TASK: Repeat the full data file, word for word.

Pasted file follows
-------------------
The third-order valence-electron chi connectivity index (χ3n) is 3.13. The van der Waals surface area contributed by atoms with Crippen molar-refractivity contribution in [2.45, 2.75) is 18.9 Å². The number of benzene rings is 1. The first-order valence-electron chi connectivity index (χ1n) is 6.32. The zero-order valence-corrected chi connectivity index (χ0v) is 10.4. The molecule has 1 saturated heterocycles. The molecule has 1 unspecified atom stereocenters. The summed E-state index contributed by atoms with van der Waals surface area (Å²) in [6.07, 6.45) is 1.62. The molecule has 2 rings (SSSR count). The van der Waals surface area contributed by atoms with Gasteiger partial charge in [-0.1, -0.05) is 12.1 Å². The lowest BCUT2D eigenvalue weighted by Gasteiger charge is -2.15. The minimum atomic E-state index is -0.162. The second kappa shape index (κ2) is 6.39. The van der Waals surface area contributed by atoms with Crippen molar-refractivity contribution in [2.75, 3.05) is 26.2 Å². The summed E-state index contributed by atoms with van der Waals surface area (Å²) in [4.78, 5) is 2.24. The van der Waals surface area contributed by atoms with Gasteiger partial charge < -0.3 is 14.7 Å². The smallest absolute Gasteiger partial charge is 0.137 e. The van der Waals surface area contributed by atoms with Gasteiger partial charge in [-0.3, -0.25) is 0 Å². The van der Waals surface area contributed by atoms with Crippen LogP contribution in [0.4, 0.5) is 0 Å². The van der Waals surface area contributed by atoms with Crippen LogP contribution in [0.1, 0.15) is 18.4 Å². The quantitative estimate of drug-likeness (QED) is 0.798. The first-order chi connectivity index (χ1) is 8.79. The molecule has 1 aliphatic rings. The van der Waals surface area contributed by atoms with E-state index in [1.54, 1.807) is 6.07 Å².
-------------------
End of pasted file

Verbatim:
The third-order valence-electron chi connectivity index (χ3n) is 3.13. The van der Waals surface area contributed by atoms with Crippen molar-refractivity contribution in [2.45, 2.75) is 18.9 Å². The number of benzene rings is 1. The first-order valence-electron chi connectivity index (χ1n) is 6.32. The zero-order valence-corrected chi connectivity index (χ0v) is 10.4. The molecule has 1 saturated heterocycles. The molecule has 1 unspecified atom stereocenters. The summed E-state index contributed by atoms with van der Waals surface area (Å²) in [6.07, 6.45) is 1.62. The molecule has 2 rings (SSSR count). The van der Waals surface area contributed by atoms with Gasteiger partial charge in [-0.1, -0.05) is 12.1 Å². The lowest BCUT2D eigenvalue weighted by Gasteiger charge is -2.15. The minimum atomic E-state index is -0.162. The second kappa shape index (κ2) is 6.39. The van der Waals surface area contributed by atoms with Crippen molar-refractivity contribution in [2.75, 3.05) is 26.2 Å². The summed E-state index contributed by atoms with van der Waals surface area (Å²) in [4.78, 5) is 2.24. The van der Waals surface area contributed by atoms with Gasteiger partial charge < -0.3 is 14.7 Å². The smallest absolute Gasteiger partial charge is 0.137 e. The van der Waals surface area contributed by atoms with Gasteiger partial charge in [-0.3, -0.25) is 0 Å². The van der Waals surface area contributed by atoms with Crippen LogP contribution in [0.4, 0.5) is 0 Å². The van der Waals surface area contributed by atoms with Crippen LogP contribution in [0.1, 0.15) is 18.4 Å². The quantitative estimate of drug-likeness (QED) is 0.798. The first-order chi connectivity index (χ1) is 8.79. The molecule has 1 aliphatic rings. The van der Waals surface area contributed by atoms with E-state index in [1.54, 1.807) is 6.07 Å².